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Spokane, Washington  Est. May 19, 1883
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Making Bacon—October Urban Farm Challenge

Bacon! (Maggie Bullock)
Bacon! (Maggie Bullock)

October’s Urban Farm Challenge was all about protein. We don’t have the space for an urban chicken coop right now, and while I did try growing beans for drying in the garden, they didn’t grow well for me.

I took cookbooks off of the shelf and started searching for new things to do with protein to meet (meat?) the challenge. Ethan and I settled on curing and smoking bacon. (What’s not to love about good bacon?!)

I had to order pork belly from Egger’s Meats (they don’t always have it in stock), and the belly I got was perfect. (If you don’t shop at Egger’s, stop in sometime. The staff knows their meat and they are always willing to trim cuts for you. They also cure and smoke all sorts of jerky and sausage in their own smokehouse). Supporting a local butcher is a bonus.

I started with a 4 ¼ pound slab of pork belly and used the recipe in Karen Solomon’s book, Jam It, Pickle It, Cure it, but her recipe and technique have also been published on Food52—along with a picture tutorial.

I used brown sugar instead of white with ours. We let the meat cure for about 1 ½ weeks in the fridge (as our slab was bigger than the recipe called for) and smoked it on our charcoal barbecue, using hickory chips we soaked in water and put in an aluminum foil packed on the coals. We did find that the smoking happened a lot more quickly than stated in the recipe and part of our slab charred a bit, but all turned out well. Next time we’ll use fewer coals and watch the grill more closely.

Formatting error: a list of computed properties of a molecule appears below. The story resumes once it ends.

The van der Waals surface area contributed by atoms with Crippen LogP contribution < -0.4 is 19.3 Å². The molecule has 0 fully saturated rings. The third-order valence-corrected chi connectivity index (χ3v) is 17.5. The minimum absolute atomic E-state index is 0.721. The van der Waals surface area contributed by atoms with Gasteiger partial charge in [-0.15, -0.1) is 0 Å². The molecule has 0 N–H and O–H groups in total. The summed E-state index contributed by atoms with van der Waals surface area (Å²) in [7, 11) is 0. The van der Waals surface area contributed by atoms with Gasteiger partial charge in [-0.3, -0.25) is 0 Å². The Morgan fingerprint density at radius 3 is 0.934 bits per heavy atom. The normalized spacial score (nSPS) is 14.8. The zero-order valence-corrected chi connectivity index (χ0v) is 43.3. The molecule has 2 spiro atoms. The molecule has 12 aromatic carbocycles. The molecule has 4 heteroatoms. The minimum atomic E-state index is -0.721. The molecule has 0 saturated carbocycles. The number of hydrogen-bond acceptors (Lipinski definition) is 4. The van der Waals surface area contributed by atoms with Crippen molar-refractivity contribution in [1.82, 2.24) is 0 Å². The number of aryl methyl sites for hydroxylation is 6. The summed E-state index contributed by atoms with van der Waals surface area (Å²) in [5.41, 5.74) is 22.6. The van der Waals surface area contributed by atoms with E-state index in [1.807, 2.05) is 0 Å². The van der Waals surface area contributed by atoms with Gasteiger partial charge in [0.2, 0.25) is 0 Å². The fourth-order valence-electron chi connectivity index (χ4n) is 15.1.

The result is the best bacon we’ve eaten, and with the belly purchased for just $3.99 per pound, it’s actually pretty affordable as bacon goes. Next we’re mixing up the flavors: pepper bacon, spicy bacon, maple bacon, the ideas go on.

When life gives you pork belly, make bacon.


Artist and crafter Maggie Wolcott writes about craft events in and around Spokane, as well as her own adventures in creating and repurposing. Her DwellWellNW posts include project and decorating ideas, recipes, reviews of events, and interviews with local artists. Maggie spends her days as an English professor, and when she’s not grading papers, she can generally be found with a paintbrush or scissors in hand. She can be reached at